Forget the drive-through, 7-Eleven customers can now get merchandise delivered to their doorstep.
By Erin Rigik, Senior Editor
Convenience store behemoth 7-Eleven recently announced a strategic initiative to make its c-store offerings even more convenient to customers.
In July, 7-Eleven announced it had partnered with technology and logistics company Postmates to offer on-demand delivery in Austin, Texas and San Francisco, marking the company’s first foray into the on-demand economy.
This past September, 7-Eleven announced a partnership with DoorDash to provide on-demand delivery to customers from participating 7-Eleven stores in New York, Los Angeles and Chicago, and soon Washington D.C. and Boston. Shoppers can order products from their local 7-Eleven and have it delivered to wherever they want.
The move toward on-demand delivery ties into 7-Eleven’s omnichannel strategy to provide time-pressed customers with shopping solutions. It’s expected to appeal to those who want on-the-go convenience, but prefer more options than just driving to the local c-store.
The partnership with 7-Eleven marks DoorDash’s first partnership outside of restaurant delivery. The partnership includes in-store marketing, local promotions and the availability of “Convenience Packs” or groups of products that make purchasing common items from 7-Eleven stores more convenient. For a limited period, the delivery service fee is $2.99. Customers can download the DoorDash app for iOS or Android or visit the Door Dash Website to use the service.
“This partnership between the world’s largest convenience store chain and a leading on-demand delivery start-up can redefine convenience,” said Raja Doddala, 7-Eleven’s vice president of innovation and omnichannel strategy, in a prepared statement. “DoorDash’s technology, data analytics and commitment to the customer experience impresses us and makes them a great match for 7- Eleven’s omnichannel initiatives.”
In Austin and San Francisco, customers can download the Postmates app through an iOS, Android or Web app operated by Postmates, and select the 7-Eleven products they want to order. Postmates then arranges for the delivery from the most convenient outlet to fulfill the customer’s order within an hour. Customers can order anything from hot foods to snacks to cold beverages to convenience items.
“7-Eleven’s founder, Joe C. Thompson Jr., used to say 7-Eleven’s mission was to ‘give customers what they want, when and where they want it,’” said Doddala. “Through the modern technology that Postmates provides, we can fulfill that promise in a way we haven’t done before.”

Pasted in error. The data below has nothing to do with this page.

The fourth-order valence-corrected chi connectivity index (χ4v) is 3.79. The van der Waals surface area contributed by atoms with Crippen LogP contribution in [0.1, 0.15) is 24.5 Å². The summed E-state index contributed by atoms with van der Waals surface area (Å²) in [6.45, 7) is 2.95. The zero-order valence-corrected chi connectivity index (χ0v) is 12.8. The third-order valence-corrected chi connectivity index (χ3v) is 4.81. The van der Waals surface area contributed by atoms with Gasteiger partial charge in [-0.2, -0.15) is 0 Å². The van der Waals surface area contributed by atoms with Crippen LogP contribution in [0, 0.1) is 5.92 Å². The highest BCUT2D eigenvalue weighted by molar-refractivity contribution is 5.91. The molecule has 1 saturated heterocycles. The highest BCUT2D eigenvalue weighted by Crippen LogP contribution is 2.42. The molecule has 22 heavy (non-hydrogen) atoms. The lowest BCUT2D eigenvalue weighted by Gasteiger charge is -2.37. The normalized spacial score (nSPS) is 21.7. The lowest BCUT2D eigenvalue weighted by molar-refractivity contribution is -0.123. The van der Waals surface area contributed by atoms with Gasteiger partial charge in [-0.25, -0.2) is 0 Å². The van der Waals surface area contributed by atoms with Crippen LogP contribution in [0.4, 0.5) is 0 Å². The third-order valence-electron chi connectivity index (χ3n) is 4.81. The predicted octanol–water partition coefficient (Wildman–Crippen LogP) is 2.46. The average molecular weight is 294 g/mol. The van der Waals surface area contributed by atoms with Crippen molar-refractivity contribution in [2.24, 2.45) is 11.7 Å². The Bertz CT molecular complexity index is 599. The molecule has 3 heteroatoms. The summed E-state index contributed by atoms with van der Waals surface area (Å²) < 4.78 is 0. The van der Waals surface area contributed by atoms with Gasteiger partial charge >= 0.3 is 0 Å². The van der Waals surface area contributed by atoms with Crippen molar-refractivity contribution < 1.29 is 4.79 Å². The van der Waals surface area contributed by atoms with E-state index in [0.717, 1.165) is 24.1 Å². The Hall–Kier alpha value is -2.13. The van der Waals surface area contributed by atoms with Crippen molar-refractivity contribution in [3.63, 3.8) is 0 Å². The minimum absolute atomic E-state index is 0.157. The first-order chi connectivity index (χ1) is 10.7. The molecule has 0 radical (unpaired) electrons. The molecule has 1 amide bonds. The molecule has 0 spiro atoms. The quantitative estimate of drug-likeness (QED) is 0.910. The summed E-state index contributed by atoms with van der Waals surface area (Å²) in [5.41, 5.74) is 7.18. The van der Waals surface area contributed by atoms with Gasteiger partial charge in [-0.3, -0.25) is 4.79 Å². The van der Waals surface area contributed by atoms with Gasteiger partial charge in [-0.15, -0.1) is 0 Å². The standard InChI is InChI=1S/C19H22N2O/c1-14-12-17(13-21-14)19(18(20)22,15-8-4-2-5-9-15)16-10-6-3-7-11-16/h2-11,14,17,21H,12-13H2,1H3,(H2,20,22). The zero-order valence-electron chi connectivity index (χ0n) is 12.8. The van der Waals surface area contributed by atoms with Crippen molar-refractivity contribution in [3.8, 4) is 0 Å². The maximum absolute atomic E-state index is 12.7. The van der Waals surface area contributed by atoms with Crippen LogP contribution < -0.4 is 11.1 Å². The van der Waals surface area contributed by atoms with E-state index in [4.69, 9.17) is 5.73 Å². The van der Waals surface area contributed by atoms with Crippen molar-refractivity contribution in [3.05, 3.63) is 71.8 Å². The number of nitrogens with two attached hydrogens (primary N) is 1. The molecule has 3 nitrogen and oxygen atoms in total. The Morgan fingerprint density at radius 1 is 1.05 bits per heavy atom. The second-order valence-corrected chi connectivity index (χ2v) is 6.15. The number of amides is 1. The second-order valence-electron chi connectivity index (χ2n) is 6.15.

This move into delivery by 7-Eleven is no surprise given how technology is changing the way retailers in all channels are doing business.
“The development and adoption of new technologies like smartphones and mobile applications are enabling this evolution (toward on-demand convenience) to occur,” said David Bishop, managing partner for Balvor LLC, a retailing consultancy based in Barrington, Ill. “A retailer’s desire to thrive or survive in a changing environment is adapting our view of what shopping is in various ways. Competitive pressures from other retailers—some of which weren’t around too long ago—are also a motivating factor.”
Other retailers are likely to respond. However, Bishop noted that doesn’t mean everyone is going to start offering on-demand delivery. It could mean competitors will look to other strategies in which they can better connect with customer and meet their needs for convenience, much the way we’ve seen retailers respond to the demand for foodservice with a variety of different strategies.
7-Eleven’s approach is not without challenges and surely isn’t the right fit for every chain. “One of the main challenges of the on-demand delivery is being able to reconcile what consumers want, with what’s in the store on a real-time basis,” Bishop said. Time will tell how 7-Eleven is able to succeed in meeting consumers’ real-time demand.
As 7-Eleven pointed out, omnichannel, or a multi-channel approach to sales—from the Internet to smartphones to physical store sites—is a major part of the chain’s strategy.
“The term ‘ominchannel’ to me connotes a forward-leaning view of better connecting with today’s consumers,” Bishop said. “That’s important as what ‘omnichannel’ means to a convenience retailer may differ from the view held by a supermarket. The commonality lies in the goal of helping give consumers what they want, when they want it and how they want it.”